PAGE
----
It can often be tricky knowing what wine to serve with food. Is this white wine suitable for serving with spaghetti carbonara? No definitive list or guide details what wine must be served with a certain meal, but some wines complement foods and flavours more than others. Wineware has written this How to Match Wine and Food guide to help make wine and food pairing easier.
To create a perfect partnership between your wine and food, it is essential to know the formula. It is a simple and easy formula to follow: choose wine and foods that do not overpower each other. With this in mind, you should try to:
These basic principles will help you successfully choose wine to accompany your food. Read below for a more detailed explanation of each point.
The body of the wine is the most important aspect when choosing your wine. Rich, heavy foods such as roast meats and red meat casseroles need a full-bodied, flavoursome wine. Generally speaking, this is usually a full-bodied red wine.
Lighter foods such as fish or white meats are best served with a delicate, refreshing wine. This can either be a light-bodied white wine or if you prefer, a low-tannin red wine.
Delicate wines and strong flavours do not go together. A wine’s flavour should reflect a meal’s flavour. For instance, if you have a steamed meal of chicken and vegetables, you will require a light-flavoured white wine. If you are enjoying a beef stew, you will require a strong flavoured red wine to match the intense cooking method of the meal (rich flavours and long cooking time).
The acidity in wine should match the acidity of the food. Typically, Italian food uses highly acidic ingredients such as tomatoes, vinegar and lemons, so an acidic Italian wine is usually served alongside the meal. It can often be difficult to find a wine to match dishes using large quantities of acidic ingredients, such as lemons and limes, as the ingredients are often found to overpower many wines.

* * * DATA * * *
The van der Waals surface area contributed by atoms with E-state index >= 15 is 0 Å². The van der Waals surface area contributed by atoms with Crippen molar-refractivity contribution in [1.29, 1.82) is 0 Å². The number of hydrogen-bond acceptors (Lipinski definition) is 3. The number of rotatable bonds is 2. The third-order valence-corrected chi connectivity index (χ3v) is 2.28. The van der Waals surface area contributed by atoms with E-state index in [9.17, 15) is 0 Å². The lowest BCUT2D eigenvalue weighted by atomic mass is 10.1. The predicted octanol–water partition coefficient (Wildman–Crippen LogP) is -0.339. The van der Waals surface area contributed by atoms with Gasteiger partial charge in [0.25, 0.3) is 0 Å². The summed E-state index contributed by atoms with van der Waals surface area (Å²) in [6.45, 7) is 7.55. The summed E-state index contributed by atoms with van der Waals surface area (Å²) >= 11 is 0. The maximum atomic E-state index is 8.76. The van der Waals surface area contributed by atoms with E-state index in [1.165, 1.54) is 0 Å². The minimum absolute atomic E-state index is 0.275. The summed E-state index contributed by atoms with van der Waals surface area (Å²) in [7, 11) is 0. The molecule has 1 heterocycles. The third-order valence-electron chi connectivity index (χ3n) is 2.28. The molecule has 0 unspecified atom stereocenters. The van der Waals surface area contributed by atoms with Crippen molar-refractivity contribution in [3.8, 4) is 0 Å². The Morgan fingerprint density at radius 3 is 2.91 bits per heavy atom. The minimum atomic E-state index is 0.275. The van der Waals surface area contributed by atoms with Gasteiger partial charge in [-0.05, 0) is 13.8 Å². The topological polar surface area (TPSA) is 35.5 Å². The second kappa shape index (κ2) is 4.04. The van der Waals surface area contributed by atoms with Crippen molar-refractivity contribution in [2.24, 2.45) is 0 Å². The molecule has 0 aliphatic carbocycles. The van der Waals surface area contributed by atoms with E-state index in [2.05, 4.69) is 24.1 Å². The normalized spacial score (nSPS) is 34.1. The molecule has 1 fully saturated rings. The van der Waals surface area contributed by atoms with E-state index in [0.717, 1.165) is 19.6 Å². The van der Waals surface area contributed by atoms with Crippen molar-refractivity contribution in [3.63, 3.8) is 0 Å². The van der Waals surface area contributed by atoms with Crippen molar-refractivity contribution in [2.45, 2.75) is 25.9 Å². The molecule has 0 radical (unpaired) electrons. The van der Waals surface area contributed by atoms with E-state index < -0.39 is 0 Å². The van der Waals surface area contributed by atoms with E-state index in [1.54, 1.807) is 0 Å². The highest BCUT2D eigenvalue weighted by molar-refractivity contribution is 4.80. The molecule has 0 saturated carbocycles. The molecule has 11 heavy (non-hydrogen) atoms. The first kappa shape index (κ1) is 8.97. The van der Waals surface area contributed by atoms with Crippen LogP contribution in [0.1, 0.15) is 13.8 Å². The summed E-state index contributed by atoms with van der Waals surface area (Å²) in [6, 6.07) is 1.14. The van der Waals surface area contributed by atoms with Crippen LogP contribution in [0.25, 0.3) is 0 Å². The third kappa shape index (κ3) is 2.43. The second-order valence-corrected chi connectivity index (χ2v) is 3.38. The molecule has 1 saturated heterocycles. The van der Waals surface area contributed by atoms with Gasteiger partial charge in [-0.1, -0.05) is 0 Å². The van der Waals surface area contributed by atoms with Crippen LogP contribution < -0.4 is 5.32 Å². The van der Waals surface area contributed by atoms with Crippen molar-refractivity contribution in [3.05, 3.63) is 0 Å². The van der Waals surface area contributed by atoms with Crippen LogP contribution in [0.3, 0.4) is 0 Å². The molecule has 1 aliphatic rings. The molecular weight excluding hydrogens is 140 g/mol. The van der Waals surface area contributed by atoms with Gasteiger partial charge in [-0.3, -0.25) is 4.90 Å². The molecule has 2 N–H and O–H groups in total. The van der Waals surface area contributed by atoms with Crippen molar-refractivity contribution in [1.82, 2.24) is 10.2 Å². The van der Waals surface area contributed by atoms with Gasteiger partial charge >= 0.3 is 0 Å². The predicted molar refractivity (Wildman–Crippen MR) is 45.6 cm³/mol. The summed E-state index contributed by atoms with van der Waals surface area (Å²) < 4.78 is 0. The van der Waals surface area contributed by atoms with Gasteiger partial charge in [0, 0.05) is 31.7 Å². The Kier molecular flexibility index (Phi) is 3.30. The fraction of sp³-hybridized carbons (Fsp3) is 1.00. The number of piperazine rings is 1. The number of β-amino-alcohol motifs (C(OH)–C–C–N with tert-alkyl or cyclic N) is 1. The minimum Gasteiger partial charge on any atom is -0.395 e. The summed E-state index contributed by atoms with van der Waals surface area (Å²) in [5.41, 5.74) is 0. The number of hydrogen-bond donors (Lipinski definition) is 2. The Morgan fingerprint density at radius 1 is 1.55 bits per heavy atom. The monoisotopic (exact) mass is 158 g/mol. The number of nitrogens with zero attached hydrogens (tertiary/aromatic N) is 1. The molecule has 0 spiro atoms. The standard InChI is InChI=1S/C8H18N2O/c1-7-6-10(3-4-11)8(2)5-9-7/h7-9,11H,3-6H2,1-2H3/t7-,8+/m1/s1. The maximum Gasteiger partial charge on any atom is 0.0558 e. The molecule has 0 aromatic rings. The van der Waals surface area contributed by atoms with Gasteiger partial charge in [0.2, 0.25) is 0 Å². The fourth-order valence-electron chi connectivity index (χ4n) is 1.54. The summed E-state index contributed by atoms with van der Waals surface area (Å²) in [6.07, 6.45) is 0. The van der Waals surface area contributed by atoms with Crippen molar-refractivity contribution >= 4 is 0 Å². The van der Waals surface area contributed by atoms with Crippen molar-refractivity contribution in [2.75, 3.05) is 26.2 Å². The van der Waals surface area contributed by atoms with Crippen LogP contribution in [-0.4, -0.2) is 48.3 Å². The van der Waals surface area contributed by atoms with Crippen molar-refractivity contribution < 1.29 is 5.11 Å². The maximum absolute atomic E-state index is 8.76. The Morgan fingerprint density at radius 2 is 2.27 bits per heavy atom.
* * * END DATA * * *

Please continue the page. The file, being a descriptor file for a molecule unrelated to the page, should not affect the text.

This formula is simple; the sweeter the food, the sweeter the wine. For instance, sweet and full-bodied Muscat-based wines are great served alongside desserts and puddings.
Tannin and oily fish is a combination that can often create a metallic taste on the back of your tongue. It is rather unpleasant, and it is best to be avoided. It is suggested that low tannin reds are fine with meaty fish.
Fruity flavours in food are a delight to match. They work well with most fruity/floral wines, so you can easily enjoy a refreshing fruit salad and a glass of Muscat.
Spicy food is generally best served alongside a wine made from juicy, ripe fruit. Highly spiced foods can work well with Sauvignon Blanc or Chilean Merlot. In some instances, a spicy wine can complement a spicy dish. For example, a spicy dish can be served alongside Gewurtztraminer. A spicy wine generally contains different flavours such as black pepper, white pepper, cinnamon, nutmeg, cloves and ginger.
Smoked foods need to be matched with wines that can deal with the smoked flavour. Brut champagne is traditionally served alongside lightly smoked salmon, a delicious match. As a general rule of thumb, the stronger the smoke, the greater the oak can be. For instance, strong smoked barbecue flavours suit oaked wines such as Australian Shiraz.
We have a useful blog post on wine and cheese pairings if you need ideas for a dinner party or perhaps for a themed wine tasting party.
We are more than happy to offer advice on how best to match your wine and food, so please do not hesitate to contact us. Alternatively, let us know if we have missed any information regarding matching wine and food; we welcome all suggestions!
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